Below is a map for precinct performance for each candidate. Per precinct data for Woodbury County from their County Auditor (who has a fabulous, modern, and accessible website) and Plymouth County precinct data comes from a series of tweets posted by Iowa Starting Line, because the Plymouth County Auditor hasn’t uploaded results (or, it seems, their website in years). I’ve compiled this data in a Google Sheets, which you can find here.
Senate district 3 special election by precinct. The blue tones, from darkest to lightest represent intervals of 60%+, 55%-59%, and 50% for the Democrat, Todd Wendt. The red tones, from lightest to darkest, represent 45%-49%, 40%-44%, and 0-39% for the Democrat. Black tones indicate precincts outside of SD 3, darkened for clarity.
There’s a couple of things that will stick out immediately to those who watch Iowa politics. First, Wendt not only won many of the traditionally blood-red precincts in rural Woodbury County, he also won a single precinct in Plymouth County, which is an accomplishment in itself. Wendt also dominated in the more suburban parts of the district south of Sioux City, which is particularly embarrassing for the Senator-Elect, considering he has represented that area in the State House since January.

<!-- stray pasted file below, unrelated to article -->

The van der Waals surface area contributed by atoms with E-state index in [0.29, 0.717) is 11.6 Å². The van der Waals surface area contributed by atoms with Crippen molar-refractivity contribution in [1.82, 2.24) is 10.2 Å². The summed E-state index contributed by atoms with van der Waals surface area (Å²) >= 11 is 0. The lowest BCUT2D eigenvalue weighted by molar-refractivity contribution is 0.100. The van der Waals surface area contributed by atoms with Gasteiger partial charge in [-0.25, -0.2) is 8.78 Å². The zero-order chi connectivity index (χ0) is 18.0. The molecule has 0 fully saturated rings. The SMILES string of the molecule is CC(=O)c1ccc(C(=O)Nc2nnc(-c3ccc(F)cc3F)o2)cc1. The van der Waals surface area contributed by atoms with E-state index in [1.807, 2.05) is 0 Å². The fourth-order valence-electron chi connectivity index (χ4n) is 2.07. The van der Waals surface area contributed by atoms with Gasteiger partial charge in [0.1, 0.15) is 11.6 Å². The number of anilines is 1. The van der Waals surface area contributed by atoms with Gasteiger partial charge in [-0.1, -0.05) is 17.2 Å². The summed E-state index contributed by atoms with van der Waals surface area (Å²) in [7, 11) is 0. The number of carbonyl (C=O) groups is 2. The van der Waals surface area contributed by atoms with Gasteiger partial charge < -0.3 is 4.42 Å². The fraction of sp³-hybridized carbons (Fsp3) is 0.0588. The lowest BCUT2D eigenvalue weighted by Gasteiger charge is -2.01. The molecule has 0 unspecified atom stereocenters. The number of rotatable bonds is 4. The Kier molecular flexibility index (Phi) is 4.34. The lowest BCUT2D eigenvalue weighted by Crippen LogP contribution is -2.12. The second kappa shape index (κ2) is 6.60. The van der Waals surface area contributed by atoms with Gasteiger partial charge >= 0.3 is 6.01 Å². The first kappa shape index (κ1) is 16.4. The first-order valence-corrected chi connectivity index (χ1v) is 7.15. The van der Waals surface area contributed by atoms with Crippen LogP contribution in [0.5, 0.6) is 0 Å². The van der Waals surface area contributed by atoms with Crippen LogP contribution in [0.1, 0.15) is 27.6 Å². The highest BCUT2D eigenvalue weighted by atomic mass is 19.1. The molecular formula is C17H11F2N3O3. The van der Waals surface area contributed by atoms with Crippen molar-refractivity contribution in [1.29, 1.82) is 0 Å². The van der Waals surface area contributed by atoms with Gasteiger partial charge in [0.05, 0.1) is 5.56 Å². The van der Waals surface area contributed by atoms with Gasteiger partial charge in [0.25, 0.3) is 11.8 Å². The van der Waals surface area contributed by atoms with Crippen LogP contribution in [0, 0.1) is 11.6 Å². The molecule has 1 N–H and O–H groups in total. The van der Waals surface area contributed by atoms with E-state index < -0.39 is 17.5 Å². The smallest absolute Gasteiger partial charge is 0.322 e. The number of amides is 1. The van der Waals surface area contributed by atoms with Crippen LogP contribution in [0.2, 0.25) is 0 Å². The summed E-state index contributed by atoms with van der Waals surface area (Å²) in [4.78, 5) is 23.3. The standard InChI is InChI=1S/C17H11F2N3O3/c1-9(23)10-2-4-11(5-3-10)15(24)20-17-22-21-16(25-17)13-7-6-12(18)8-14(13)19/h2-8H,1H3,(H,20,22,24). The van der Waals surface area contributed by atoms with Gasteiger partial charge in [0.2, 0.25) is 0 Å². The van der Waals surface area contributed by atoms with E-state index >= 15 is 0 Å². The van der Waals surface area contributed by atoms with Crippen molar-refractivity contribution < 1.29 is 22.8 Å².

Below is the per precinct breakdown for both counties. Like I mentioned above, the per-precinct data is subject to change pending final certification. Especially because Plymouth County hasn’t published anything and I’ve had to rely on a tweet to get data, I’m not entirely confident it’s correct. Nevertheless the totals match the unofficial results from the Secretary of State, so take it for what it’s worth.
Wendt won Woodbury County 51%-49%. This is remarkable considering the Democratic base in Woodbury County, Sioux City, is almost entirely in the neighboring 7th Senate District. Wendt won the county on strong Democratic turnout in suburban and exurban areas, and by holding his own and even winning some ground back in rural eastern Woodbury.